So, a fun addition to our canon; getting bitten by the average zombie…pardon me, “revenant”…will not turn you into one down the line. Why? So that our heroes can get jacked up by zombies, that’s why. (Also, more Doom-speak. That was a great deal of fun for me, you have no idea. I need to get out more.)
I always write the Wednesday blog post on Tuesdays, which is kind of the No Man’s Land of my week. I haven’t gotten to watch my favorite shows yet, and this is doubly true this week. I haven’t been able to sit down to watch Orphan Black yet, I’ve still seen only the season premiere of Game of Thrones, and Penny Dreadful began its second season, only to languish unseen on my DVR.
I will comment on the weird, but not necessarily surprising, backlash against Age of Ultron surrounding the Black Widow storyline. Anybody who reads this blog with any regularity knows that I fancy myself a feminist. When you look at my writing projects beyond Hunter Black, a LOT of them feature female protagonists: Rocket Queen and The Wrench, Cassie Cometstail (upcoming), The Family Secret. Even here in Hunter Black, I’ve tried to adhere to such noir tropes as the femme fatale (the little seen character Pearly White springs to mind, as does Jusadva), but I’ve also tried to find cool roles for female characters wherever I could. Maliya Pel began life as an Obi-Wan Kenobi archetypical “Old Man,” and only became a woman when I asked myself, “Why can’t his teacher be a woman?” Then I chose to add a subplot about gender discrimination in the world of swordsmen. Maliya Pel became a much more interesting character to me because of her gender.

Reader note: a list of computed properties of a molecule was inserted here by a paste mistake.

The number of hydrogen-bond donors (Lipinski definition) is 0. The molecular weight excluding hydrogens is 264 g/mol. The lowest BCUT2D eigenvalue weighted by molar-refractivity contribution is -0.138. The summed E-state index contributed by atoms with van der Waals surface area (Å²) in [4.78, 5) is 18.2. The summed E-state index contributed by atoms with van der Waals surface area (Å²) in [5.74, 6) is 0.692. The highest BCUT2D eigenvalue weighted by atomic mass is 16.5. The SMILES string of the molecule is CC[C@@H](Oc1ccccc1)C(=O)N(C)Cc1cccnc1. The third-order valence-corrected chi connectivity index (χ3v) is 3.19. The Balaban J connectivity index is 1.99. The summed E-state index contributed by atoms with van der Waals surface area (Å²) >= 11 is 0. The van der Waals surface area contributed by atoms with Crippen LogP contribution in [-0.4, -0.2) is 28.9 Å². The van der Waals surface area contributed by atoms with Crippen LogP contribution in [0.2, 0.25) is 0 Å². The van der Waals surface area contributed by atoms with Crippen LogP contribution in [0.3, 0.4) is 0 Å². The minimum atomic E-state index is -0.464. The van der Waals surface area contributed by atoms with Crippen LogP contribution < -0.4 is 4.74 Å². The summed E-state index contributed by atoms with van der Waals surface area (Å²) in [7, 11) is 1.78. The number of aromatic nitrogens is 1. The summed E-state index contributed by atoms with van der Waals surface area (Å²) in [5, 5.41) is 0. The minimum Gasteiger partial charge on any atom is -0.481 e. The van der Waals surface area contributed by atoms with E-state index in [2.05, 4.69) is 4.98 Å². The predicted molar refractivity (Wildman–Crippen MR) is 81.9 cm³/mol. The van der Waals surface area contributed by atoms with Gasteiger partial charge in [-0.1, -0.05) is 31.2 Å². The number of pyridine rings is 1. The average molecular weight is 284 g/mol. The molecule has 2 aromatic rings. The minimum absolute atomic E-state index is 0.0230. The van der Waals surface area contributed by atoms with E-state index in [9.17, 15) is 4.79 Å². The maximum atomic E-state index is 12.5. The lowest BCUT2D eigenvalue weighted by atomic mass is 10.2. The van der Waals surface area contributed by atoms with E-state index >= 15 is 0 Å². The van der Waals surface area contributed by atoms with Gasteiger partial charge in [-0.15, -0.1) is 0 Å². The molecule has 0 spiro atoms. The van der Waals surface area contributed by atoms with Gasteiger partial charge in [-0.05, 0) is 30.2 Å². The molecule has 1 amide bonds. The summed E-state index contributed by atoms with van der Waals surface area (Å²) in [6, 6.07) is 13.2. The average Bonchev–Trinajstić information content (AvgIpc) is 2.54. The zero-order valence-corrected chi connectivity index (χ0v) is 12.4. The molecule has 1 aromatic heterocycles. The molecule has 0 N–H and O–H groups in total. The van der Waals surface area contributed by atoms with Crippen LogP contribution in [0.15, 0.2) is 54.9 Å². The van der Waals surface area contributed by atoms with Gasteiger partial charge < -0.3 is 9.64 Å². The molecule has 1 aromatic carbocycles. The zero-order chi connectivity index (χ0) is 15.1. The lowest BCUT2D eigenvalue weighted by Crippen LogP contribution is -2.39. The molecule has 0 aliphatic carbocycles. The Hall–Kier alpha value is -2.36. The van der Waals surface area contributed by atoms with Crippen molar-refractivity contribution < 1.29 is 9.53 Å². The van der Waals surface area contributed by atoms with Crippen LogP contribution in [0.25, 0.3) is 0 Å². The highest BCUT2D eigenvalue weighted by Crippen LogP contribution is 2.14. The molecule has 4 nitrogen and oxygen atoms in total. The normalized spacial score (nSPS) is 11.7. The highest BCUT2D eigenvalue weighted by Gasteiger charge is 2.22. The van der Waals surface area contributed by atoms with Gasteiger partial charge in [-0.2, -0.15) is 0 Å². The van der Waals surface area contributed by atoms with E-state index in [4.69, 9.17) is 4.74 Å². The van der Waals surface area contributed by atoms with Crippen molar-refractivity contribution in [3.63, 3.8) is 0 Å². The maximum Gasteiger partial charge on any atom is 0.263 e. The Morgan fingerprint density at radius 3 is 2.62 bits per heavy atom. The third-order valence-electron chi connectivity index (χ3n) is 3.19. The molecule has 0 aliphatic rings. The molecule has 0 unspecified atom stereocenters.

There was something problematic about Black Widow in Age of Ultron, and that was that she got thrust, however briefly, into the role of damsel in distress. She, as a romantic interest, was also used as a device to remind us that life as The Incredible Hulk is ultimately a tragic one. Her only real story had to do with her flashing back to her upbringing as a spy, to the fact that she had been forced to commit a murder to graduate, and that shed been sterilized. She referred to herself as a monster. This is some pretty horrible stuff…and maybe it’s out of place in a movie like Age of Ultron.
I do fear a world where we’ve decided that we can’t discuss horrible things, or that being the victim of horrible things is inappropriate for strong female characters. Greg Rucka is arguably the model for the type of writer (both creatively and AS A PERSON) I want to be, and he puts his strong female characters through the wringer, often in ways that are unique to women.
The problem isn’t that Black Widow was the victim of of state-sponsored sterilization, or even that she thinks herself as monster as a result. The problem is that this stuff was done in the context of being a male character’s subplot, rather than in her own film.
The problem is that the Black Widow is hands down the female lead in the Marvel Cinematic Universe, and she hasn’t had her own stories told. I didn’t get mad at Joss Whedon or Age of Ultron for this…because this was a problem BEFORE this movie came out. The MCU has thus far been all about straight white men. The Black Widow situation just shines a light on that. Maybe things will get better when Captain Marvel and Black Panther and Avengers 3 (featuring an Avengers team with only one white male, unless you consider the Vision to be white) come out. Maybe.